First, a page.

Once again I found myself surrounded by a team of doctors telling me I had a choice to make about Elizabeth’s life. Specialists, nurses, therapists all distraught and completely worn out from years of trying to figure Elizabeth out; trying to help me give her that life I promised her and she deserves. This team knows me. They know I will fight for Elizabeth at all costs. This team knows we don’t give up … ever. It had to be an out of the box plan. No more medications, no more therapies, no more surgeries and no more doctors added to this already full team. We have spent 17 very long years in and out of clinics and hospitals and this needed to be a plan that did not involve any of the above. It needed to allow Elizabeth a life of inclusion without limitations. It needed to give her a sense of independence but still keep her safe. It would be my last effort in fulfilling the promise I made that would allow her a life as equal to that of her siblings. It wasn’t going to be easy and it was going to take both a huge physical and financial commitment. I could provide the physical part but there are very few people that could take on the financial side of this. I don’t ask for help, ever and that I think I have well established with y’all. It’s ironic – the majority of my adult career life I have spent listening to others and their stories of need offering help and being able to provide it without much hesitation from others. I was recently told that I am persistent; like really really persistent! I loved helping people. I loved being able to call someone who truly felt there was no hope left and tell them that we were able to give them the one thing they thought they would never have. I had a sign in my office that said “everyone has a story” and it was my job to listen to it. But now it’s me … I am the story. Actually, it is Elizabeth’s story but I have been give the responsibility to tell it.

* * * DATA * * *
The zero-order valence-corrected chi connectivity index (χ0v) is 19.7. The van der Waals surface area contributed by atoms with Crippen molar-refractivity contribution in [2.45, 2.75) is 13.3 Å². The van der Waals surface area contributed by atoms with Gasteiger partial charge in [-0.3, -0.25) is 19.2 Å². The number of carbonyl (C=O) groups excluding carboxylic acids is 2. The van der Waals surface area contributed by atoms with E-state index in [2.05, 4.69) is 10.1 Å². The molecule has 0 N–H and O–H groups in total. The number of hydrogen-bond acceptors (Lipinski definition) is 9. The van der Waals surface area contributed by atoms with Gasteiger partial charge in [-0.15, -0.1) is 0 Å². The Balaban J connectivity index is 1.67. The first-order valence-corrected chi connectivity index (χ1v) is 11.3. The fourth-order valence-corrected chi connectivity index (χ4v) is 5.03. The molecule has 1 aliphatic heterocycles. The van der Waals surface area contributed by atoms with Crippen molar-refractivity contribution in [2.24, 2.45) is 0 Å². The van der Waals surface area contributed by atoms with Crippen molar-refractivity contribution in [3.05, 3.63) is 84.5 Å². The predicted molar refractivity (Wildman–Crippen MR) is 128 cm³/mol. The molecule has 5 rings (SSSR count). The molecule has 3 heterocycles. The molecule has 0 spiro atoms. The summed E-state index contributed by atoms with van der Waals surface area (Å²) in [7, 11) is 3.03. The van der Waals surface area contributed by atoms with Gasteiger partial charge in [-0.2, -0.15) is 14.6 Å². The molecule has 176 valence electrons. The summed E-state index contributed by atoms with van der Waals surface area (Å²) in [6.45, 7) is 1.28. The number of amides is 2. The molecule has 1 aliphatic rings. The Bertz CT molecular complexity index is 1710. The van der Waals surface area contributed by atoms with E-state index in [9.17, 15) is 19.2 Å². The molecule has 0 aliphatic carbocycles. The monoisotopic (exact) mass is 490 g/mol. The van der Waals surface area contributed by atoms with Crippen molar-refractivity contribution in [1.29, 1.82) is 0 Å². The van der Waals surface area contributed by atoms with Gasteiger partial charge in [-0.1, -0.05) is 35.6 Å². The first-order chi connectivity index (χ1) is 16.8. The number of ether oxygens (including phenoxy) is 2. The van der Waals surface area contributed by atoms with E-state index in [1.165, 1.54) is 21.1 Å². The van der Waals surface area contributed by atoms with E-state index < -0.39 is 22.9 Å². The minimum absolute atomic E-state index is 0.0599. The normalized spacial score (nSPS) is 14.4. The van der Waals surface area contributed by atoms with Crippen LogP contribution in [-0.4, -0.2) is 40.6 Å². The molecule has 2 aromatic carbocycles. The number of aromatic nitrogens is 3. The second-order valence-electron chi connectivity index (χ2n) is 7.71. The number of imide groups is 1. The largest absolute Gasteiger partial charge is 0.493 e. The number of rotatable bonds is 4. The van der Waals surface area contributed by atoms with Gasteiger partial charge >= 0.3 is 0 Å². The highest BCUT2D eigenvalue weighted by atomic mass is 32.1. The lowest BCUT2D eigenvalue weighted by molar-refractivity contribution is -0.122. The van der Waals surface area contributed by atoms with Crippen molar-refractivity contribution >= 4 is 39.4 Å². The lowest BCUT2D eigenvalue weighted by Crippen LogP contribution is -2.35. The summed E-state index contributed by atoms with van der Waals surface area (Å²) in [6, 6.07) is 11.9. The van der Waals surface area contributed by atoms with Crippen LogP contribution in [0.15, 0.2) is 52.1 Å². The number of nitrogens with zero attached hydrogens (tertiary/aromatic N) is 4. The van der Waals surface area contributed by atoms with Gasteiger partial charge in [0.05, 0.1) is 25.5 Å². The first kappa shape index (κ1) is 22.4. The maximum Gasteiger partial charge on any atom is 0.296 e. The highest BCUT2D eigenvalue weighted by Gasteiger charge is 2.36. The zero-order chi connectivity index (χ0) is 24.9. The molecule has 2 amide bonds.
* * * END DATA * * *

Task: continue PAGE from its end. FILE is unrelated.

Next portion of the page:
The plan, the out of the box idea would be for Elizabeth to have a service dog. This is not as easy as it sounds although I was completely delusional to how this would work. Here’s how it went in my mind; buy a dog and train it. I am going to pause here for a minute because there are some reading this who just fell out of their chair. Gather yourself, maybe get a drink because it sounds like you might need it if that’s what I thought was going to happen! I set out to find the perfect puppy for Elizabeth as it was going to take a very unique and special dog to take on this important role in her life.